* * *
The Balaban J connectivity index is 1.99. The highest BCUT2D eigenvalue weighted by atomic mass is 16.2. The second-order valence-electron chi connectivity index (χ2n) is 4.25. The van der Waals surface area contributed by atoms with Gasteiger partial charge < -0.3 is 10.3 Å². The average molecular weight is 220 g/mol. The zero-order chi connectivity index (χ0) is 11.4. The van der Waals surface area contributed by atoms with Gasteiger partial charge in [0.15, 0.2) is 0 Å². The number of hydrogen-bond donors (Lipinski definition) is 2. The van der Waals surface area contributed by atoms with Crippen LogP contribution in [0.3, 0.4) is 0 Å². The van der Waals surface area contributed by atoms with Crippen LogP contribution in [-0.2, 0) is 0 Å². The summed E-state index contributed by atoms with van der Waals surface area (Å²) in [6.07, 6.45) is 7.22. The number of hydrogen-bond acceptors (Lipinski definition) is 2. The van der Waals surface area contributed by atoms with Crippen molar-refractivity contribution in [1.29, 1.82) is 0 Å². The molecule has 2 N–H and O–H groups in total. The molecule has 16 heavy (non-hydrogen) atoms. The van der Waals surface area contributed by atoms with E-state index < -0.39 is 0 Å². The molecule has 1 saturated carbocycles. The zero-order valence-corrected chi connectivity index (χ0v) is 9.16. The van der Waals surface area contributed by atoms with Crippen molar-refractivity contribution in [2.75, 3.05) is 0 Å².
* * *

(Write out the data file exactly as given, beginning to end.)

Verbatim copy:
The Balaban J connectivity index is 1.99. The highest BCUT2D eigenvalue weighted by atomic mass is 16.2. The second-order valence-electron chi connectivity index (χ2n) is 4.25. The van der Waals surface area contributed by atoms with Gasteiger partial charge < -0.3 is 10.3 Å². The average molecular weight is 220 g/mol. The zero-order chi connectivity index (χ0) is 11.4. The van der Waals surface area contributed by atoms with Gasteiger partial charge in [0.15, 0.2) is 0 Å². The number of hydrogen-bond donors (Lipinski definition) is 2. The van der Waals surface area contributed by atoms with Crippen LogP contribution in [0.3, 0.4) is 0 Å². The van der Waals surface area contributed by atoms with Crippen LogP contribution in [-0.2, 0) is 0 Å². The summed E-state index contributed by atoms with van der Waals surface area (Å²) in [6.07, 6.45) is 7.22. The number of hydrogen-bond acceptors (Lipinski definition) is 2. The van der Waals surface area contributed by atoms with Crippen molar-refractivity contribution in [1.29, 1.82) is 0 Å². The molecule has 2 N–H and O–H groups in total. The molecule has 16 heavy (non-hydrogen) atoms. The van der Waals surface area contributed by atoms with E-state index < -0.39 is 0 Å². The molecule has 1 saturated carbocycles. The zero-order valence-corrected chi connectivity index (χ0v) is 9.16. The van der Waals surface area contributed by atoms with Crippen molar-refractivity contribution in [2.75, 3.05) is 0 Å².